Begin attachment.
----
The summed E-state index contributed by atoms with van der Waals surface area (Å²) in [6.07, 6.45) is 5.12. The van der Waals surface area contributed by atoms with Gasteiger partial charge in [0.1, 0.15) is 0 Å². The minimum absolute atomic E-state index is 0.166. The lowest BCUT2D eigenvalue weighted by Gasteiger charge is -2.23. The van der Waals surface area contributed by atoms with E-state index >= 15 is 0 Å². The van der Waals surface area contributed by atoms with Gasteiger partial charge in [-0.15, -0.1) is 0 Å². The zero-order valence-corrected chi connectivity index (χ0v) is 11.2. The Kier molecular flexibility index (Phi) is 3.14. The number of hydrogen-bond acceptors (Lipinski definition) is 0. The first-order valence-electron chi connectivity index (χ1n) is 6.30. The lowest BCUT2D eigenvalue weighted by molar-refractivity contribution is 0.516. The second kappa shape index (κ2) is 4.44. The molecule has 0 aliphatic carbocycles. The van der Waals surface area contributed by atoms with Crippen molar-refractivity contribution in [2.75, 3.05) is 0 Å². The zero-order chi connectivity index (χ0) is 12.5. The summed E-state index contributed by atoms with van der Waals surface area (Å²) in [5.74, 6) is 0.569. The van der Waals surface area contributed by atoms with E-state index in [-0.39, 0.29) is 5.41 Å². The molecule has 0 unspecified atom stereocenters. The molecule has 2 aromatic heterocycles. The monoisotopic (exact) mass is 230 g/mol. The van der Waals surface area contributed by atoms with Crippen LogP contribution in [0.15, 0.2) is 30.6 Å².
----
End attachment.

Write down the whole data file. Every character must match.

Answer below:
The summed E-state index contributed by atoms with van der Waals surface area (Å²) in [6.07, 6.45) is 5.12. The van der Waals surface area contributed by atoms with Gasteiger partial charge in [0.1, 0.15) is 0 Å². The minimum absolute atomic E-state index is 0.166. The lowest BCUT2D eigenvalue weighted by Gasteiger charge is -2.23. The van der Waals surface area contributed by atoms with E-state index >= 15 is 0 Å². The van der Waals surface area contributed by atoms with Gasteiger partial charge in [-0.15, -0.1) is 0 Å². The zero-order valence-corrected chi connectivity index (χ0v) is 11.2. The Kier molecular flexibility index (Phi) is 3.14. The number of hydrogen-bond acceptors (Lipinski definition) is 0. The first-order valence-electron chi connectivity index (χ1n) is 6.30. The lowest BCUT2D eigenvalue weighted by molar-refractivity contribution is 0.516. The second kappa shape index (κ2) is 4.44. The molecule has 0 aliphatic carbocycles. The van der Waals surface area contributed by atoms with Crippen molar-refractivity contribution in [2.75, 3.05) is 0 Å². The zero-order chi connectivity index (χ0) is 12.5. The summed E-state index contributed by atoms with van der Waals surface area (Å²) in [5.74, 6) is 0.569. The van der Waals surface area contributed by atoms with E-state index in [-0.39, 0.29) is 5.41 Å². The molecule has 0 unspecified atom stereocenters. The molecule has 2 aromatic heterocycles. The monoisotopic (exact) mass is 230 g/mol. The van der Waals surface area contributed by atoms with Crippen LogP contribution in [0.15, 0.2) is 30.6 Å².